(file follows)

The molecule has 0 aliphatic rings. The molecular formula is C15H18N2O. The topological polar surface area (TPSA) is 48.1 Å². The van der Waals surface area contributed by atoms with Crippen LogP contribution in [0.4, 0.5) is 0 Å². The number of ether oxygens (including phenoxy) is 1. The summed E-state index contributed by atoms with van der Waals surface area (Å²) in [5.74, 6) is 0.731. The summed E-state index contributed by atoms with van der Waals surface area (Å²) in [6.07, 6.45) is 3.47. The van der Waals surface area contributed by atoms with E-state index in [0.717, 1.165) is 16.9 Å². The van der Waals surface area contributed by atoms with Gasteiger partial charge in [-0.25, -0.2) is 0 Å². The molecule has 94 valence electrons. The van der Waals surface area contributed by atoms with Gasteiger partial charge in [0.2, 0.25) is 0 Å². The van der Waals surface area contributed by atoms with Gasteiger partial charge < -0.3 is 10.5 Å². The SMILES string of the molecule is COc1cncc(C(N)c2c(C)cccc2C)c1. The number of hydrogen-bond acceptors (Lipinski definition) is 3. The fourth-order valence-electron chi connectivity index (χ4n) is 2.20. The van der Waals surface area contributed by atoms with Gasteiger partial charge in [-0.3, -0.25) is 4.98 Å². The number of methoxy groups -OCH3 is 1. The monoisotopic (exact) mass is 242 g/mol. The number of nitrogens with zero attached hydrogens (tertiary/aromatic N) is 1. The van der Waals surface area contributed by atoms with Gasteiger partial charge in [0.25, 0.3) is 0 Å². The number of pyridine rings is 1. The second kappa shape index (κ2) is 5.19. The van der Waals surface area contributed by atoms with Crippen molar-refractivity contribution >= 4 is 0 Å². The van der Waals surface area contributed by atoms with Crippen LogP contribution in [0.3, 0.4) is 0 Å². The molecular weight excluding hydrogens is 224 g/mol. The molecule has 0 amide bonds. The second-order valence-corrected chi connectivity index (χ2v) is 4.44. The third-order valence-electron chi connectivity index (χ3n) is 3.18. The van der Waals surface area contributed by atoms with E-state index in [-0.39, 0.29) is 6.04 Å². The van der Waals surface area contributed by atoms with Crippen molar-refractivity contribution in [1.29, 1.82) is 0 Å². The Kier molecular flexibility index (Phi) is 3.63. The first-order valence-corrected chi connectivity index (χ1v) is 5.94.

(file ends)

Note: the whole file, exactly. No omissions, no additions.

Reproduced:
The molecule has 0 aliphatic rings. The molecular formula is C15H18N2O. The topological polar surface area (TPSA) is 48.1 Å². The van der Waals surface area contributed by atoms with Crippen LogP contribution in [0.4, 0.5) is 0 Å². The number of ether oxygens (including phenoxy) is 1. The summed E-state index contributed by atoms with van der Waals surface area (Å²) in [5.74, 6) is 0.731. The summed E-state index contributed by atoms with van der Waals surface area (Å²) in [6.07, 6.45) is 3.47. The van der Waals surface area contributed by atoms with E-state index in [0.717, 1.165) is 16.9 Å². The van der Waals surface area contributed by atoms with Gasteiger partial charge in [-0.25, -0.2) is 0 Å². The molecule has 94 valence electrons. The van der Waals surface area contributed by atoms with Gasteiger partial charge in [0.2, 0.25) is 0 Å². The van der Waals surface area contributed by atoms with Gasteiger partial charge < -0.3 is 10.5 Å². The SMILES string of the molecule is COc1cncc(C(N)c2c(C)cccc2C)c1. The number of hydrogen-bond acceptors (Lipinski definition) is 3. The fourth-order valence-electron chi connectivity index (χ4n) is 2.20. The van der Waals surface area contributed by atoms with Gasteiger partial charge in [-0.3, -0.25) is 4.98 Å². The number of methoxy groups -OCH3 is 1. The monoisotopic (exact) mass is 242 g/mol. The number of nitrogens with zero attached hydrogens (tertiary/aromatic N) is 1. The van der Waals surface area contributed by atoms with Gasteiger partial charge in [0.25, 0.3) is 0 Å². The number of pyridine rings is 1. The second kappa shape index (κ2) is 5.19. The van der Waals surface area contributed by atoms with Crippen molar-refractivity contribution >= 4 is 0 Å². The van der Waals surface area contributed by atoms with Crippen LogP contribution in [0.3, 0.4) is 0 Å². The molecular weight excluding hydrogens is 224 g/mol. The molecule has 0 amide bonds. The second-order valence-corrected chi connectivity index (χ2v) is 4.44. The third-order valence-electron chi connectivity index (χ3n) is 3.18. The van der Waals surface area contributed by atoms with E-state index in [-0.39, 0.29) is 6.04 Å². The van der Waals surface area contributed by atoms with Crippen molar-refractivity contribution in [1.29, 1.82) is 0 Å². The Kier molecular flexibility index (Phi) is 3.63. The first-order valence-corrected chi connectivity index (χ1v) is 5.94.